To complement the tram system, Strasbourg has almost 500km (311 miles) of cycling paths, 18,000 bike racks that serve over 130,000 cyclists. Secure bike parking lots and tire inflation facilities are available at bus and tram stops for transit card holders.

Across the city, bicycles get their own space in the street network. Photo by NACTO on Flickr.

Baltimore County, a national leader in Complete Streets, still lags far behind Strasbourg

Many US cities have adopted complete street ordinances and individual streets have been retrofitted. Locally, Baltimore County has been recognized as a national leader for Complete Streets, ranking 6th among 83 communities in the US with Complete Streets programs.

Despite this recognition, the county's on-road bike network is minimal; members of the Baltimore County Pedestrian and Bicycle Advisory Committee have been frustrated by the lack of commitment to projects; the county has missed the mark on its pedestrian safety campaign; and now its county executive struggles to find a $50 million contribution for the $2.4 billion Red Line his administration says it supports.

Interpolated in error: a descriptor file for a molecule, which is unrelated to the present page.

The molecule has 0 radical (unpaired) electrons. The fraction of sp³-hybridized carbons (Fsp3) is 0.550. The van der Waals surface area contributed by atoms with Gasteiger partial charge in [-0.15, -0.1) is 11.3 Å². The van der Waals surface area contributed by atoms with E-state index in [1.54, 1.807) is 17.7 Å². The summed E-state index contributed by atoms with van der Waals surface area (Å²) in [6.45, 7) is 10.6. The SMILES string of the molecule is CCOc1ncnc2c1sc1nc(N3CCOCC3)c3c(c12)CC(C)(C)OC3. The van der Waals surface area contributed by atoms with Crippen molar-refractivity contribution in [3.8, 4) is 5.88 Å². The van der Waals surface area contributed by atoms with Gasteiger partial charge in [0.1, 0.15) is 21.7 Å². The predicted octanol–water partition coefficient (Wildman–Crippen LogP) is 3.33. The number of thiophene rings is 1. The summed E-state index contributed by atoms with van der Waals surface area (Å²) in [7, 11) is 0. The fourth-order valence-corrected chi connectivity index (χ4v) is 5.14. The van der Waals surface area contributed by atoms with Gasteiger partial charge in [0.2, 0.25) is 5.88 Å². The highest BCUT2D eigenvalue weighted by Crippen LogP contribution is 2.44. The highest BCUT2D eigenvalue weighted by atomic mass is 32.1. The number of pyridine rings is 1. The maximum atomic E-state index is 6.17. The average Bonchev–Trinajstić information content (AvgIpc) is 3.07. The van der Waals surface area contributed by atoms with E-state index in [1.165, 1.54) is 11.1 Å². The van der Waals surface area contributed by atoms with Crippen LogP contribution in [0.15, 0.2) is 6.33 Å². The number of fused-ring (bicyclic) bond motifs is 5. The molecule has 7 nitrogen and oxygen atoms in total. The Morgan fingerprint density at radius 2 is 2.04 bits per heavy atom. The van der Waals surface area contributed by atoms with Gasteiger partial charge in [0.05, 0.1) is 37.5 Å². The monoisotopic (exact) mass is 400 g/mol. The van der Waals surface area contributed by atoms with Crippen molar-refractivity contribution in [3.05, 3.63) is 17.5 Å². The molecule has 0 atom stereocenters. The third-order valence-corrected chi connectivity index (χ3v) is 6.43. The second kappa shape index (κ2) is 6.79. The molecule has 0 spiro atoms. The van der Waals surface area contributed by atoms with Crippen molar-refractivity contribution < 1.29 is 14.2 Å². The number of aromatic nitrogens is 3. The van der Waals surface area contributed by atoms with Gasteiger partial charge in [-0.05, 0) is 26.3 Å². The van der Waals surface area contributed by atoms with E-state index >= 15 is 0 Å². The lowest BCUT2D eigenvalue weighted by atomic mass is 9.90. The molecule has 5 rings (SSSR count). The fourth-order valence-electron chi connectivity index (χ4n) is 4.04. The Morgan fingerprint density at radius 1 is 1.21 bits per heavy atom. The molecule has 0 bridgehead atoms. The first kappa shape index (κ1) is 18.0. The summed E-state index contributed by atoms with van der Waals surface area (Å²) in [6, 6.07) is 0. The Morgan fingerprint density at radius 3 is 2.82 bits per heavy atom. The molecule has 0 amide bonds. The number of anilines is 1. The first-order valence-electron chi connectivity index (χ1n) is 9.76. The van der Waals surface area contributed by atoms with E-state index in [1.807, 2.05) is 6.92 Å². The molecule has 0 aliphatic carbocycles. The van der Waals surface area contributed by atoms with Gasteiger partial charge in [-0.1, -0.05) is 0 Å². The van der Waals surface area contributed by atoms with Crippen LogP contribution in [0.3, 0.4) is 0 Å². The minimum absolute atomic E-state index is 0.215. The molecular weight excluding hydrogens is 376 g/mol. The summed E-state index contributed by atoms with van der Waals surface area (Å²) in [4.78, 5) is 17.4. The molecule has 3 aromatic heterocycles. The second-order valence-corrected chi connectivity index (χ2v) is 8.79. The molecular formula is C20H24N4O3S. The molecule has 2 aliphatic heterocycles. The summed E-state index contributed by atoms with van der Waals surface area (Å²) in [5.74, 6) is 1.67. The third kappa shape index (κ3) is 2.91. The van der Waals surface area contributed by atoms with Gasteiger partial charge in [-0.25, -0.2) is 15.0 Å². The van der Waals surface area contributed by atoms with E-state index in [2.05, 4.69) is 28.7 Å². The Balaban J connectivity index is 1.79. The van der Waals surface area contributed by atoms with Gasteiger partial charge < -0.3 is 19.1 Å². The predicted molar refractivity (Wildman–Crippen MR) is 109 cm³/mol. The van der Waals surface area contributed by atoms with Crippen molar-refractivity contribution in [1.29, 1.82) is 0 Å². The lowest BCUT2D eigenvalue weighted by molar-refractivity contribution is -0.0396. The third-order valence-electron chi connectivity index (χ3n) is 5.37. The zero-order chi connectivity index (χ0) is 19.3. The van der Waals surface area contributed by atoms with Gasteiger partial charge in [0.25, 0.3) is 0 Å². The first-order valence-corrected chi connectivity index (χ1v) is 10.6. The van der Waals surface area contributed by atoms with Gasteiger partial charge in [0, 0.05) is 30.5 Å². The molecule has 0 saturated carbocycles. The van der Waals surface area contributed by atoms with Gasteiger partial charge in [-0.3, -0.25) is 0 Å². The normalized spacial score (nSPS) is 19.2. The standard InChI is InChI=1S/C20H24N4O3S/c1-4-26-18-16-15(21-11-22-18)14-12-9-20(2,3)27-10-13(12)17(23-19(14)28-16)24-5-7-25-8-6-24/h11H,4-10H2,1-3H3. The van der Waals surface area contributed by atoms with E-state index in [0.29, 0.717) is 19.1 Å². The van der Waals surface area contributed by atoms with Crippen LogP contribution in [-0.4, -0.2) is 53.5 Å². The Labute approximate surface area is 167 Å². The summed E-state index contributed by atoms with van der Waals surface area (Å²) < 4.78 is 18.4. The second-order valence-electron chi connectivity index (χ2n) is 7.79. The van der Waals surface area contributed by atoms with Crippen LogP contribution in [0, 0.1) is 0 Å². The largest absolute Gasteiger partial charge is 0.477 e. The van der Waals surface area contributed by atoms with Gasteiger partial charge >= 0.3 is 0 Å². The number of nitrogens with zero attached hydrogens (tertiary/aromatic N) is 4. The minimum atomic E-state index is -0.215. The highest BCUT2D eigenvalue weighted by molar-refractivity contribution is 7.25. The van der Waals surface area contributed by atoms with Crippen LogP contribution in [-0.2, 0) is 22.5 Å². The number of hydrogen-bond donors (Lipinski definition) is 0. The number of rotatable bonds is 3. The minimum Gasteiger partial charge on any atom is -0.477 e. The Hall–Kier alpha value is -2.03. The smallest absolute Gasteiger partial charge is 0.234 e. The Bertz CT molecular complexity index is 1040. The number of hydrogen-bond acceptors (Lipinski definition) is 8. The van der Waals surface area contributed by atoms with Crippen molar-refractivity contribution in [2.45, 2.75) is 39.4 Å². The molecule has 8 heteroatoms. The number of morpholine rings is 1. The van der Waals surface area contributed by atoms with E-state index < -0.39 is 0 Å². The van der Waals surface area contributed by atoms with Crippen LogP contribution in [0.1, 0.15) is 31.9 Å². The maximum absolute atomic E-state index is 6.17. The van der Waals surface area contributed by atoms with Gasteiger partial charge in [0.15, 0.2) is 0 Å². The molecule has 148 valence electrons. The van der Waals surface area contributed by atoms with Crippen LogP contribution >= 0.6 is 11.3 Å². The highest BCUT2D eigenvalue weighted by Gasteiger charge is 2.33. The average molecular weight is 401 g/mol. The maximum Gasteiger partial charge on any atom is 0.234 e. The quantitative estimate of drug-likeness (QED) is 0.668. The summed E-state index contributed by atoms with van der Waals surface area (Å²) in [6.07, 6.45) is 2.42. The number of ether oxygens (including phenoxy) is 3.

The future home of the Towson Bike Beltway in Baltimore County. Image from Google Street View.

In Baltimore City, Council Bill 09-0433 was adopted in 2010 directing the Departments of Transportation and Planning to apply "Complete Streets" principles to the planning, design, and construction of all new city transportation improvement projects.

Despite the accolades and the policies, "complete streets" in Baltimore County and Baltimore City still feel foreign. Too many incidences of tragic pedestrian, bicycle, and vehicle crashes get blamed on user error than engineering design.

Only a few of the most progressive US cities are scaling up Complete Streets projects. On the ground implementation in many jurisdictions remains the elusive prize. Complete Street advocates look forward to seeing first rate projects in the city and the suburbs get designed, funded, and become reality.

You can see a gallery of pictures of Strasbourg's complete streets infrastructure at Comeback City.